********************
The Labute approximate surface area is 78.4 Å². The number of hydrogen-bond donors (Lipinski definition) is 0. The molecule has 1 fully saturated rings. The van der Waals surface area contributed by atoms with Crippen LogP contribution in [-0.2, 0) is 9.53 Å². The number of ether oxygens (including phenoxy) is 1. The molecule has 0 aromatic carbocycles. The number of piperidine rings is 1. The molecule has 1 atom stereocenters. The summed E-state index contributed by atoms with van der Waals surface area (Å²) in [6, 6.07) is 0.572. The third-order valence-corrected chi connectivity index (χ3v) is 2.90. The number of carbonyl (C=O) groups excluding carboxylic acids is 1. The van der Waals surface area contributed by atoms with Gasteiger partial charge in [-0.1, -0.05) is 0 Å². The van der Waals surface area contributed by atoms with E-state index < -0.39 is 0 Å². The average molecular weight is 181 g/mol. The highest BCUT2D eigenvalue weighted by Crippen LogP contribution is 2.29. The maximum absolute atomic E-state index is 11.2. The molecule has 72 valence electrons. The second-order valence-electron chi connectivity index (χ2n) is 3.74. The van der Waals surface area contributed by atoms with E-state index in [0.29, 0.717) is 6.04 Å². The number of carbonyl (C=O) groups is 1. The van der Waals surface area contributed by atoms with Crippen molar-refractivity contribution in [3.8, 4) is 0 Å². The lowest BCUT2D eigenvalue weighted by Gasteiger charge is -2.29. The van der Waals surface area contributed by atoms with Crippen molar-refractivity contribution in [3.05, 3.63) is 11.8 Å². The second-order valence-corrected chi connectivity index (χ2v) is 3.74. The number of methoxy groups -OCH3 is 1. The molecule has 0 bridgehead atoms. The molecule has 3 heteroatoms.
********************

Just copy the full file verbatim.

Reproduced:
The Labute approximate surface area is 78.4 Å². The number of hydrogen-bond donors (Lipinski definition) is 0. The molecule has 1 fully saturated rings. The van der Waals surface area contributed by atoms with Crippen LogP contribution in [-0.2, 0) is 9.53 Å². The number of ether oxygens (including phenoxy) is 1. The molecule has 0 aromatic carbocycles. The number of piperidine rings is 1. The molecule has 1 atom stereocenters. The summed E-state index contributed by atoms with van der Waals surface area (Å²) in [6, 6.07) is 0.572. The third-order valence-corrected chi connectivity index (χ3v) is 2.90. The number of carbonyl (C=O) groups excluding carboxylic acids is 1. The van der Waals surface area contributed by atoms with Gasteiger partial charge in [-0.1, -0.05) is 0 Å². The van der Waals surface area contributed by atoms with E-state index < -0.39 is 0 Å². The average molecular weight is 181 g/mol. The highest BCUT2D eigenvalue weighted by Crippen LogP contribution is 2.29. The maximum absolute atomic E-state index is 11.2. The molecule has 72 valence electrons. The second-order valence-electron chi connectivity index (χ2n) is 3.74. The van der Waals surface area contributed by atoms with E-state index in [0.29, 0.717) is 6.04 Å². The number of carbonyl (C=O) groups is 1. The van der Waals surface area contributed by atoms with Crippen molar-refractivity contribution in [3.8, 4) is 0 Å². The lowest BCUT2D eigenvalue weighted by Gasteiger charge is -2.29. The van der Waals surface area contributed by atoms with Crippen molar-refractivity contribution in [3.05, 3.63) is 11.8 Å². The second-order valence-corrected chi connectivity index (χ2v) is 3.74. The number of methoxy groups -OCH3 is 1. The molecule has 0 bridgehead atoms. The molecule has 3 heteroatoms.